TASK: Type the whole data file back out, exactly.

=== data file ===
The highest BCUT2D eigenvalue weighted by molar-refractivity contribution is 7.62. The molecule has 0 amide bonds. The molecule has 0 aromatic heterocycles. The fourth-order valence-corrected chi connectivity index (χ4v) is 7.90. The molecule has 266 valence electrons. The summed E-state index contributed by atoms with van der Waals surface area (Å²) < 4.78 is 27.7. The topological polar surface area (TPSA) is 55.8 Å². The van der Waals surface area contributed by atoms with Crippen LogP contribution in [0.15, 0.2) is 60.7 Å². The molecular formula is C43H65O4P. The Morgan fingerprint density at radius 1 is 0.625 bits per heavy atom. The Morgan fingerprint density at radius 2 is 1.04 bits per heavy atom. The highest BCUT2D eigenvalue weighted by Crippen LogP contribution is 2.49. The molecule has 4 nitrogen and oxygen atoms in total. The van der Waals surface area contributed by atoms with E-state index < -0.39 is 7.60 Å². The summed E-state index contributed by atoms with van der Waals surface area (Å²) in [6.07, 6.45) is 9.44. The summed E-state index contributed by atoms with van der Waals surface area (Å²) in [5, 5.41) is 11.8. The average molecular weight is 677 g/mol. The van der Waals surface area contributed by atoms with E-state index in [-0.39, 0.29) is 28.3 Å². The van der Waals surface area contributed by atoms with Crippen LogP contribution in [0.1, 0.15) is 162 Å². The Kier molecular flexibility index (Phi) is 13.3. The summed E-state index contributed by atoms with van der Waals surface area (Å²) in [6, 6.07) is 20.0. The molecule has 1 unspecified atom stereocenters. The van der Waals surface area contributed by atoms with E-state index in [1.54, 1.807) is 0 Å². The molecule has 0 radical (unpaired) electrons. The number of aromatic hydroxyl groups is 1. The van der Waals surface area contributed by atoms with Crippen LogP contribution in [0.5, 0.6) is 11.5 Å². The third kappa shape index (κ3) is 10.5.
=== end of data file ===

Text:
The highest BCUT2D eigenvalue weighted by molar-refractivity contribution is 7.62. The molecule has 0 amide bonds. The molecule has 0 aromatic heterocycles. The fourth-order valence-corrected chi connectivity index (χ4v) is 7.90. The molecule has 266 valence electrons. The summed E-state index contributed by atoms with van der Waals surface area (Å²) < 4.78 is 27.7. The topological polar surface area (TPSA) is 55.8 Å². The van der Waals surface area contributed by atoms with Crippen LogP contribution in [0.15, 0.2) is 60.7 Å². The molecular formula is C43H65O4P. The Morgan fingerprint density at radius 1 is 0.625 bits per heavy atom. The Morgan fingerprint density at radius 2 is 1.04 bits per heavy atom. The highest BCUT2D eigenvalue weighted by Crippen LogP contribution is 2.49. The molecule has 4 nitrogen and oxygen atoms in total. The van der Waals surface area contributed by atoms with E-state index < -0.39 is 7.60 Å². The summed E-state index contributed by atoms with van der Waals surface area (Å²) in [6.07, 6.45) is 9.44. The summed E-state index contributed by atoms with van der Waals surface area (Å²) in [5, 5.41) is 11.8. The average molecular weight is 677 g/mol. The van der Waals surface area contributed by atoms with E-state index in [-0.39, 0.29) is 28.3 Å². The van der Waals surface area contributed by atoms with Crippen LogP contribution in [0.1, 0.15) is 162 Å². The Kier molecular flexibility index (Phi) is 13.3. The summed E-state index contributed by atoms with van der Waals surface area (Å²) in [6, 6.07) is 20.0. The molecule has 1 unspecified atom stereocenters. The van der Waals surface area contributed by atoms with E-state index in [1.54, 1.807) is 0 Å². The molecule has 0 radical (unpaired) electrons. The number of aromatic hydroxyl groups is 1. The van der Waals surface area contributed by atoms with Crippen LogP contribution in [0.5, 0.6) is 11.5 Å². The third kappa shape index (κ3) is 10.5.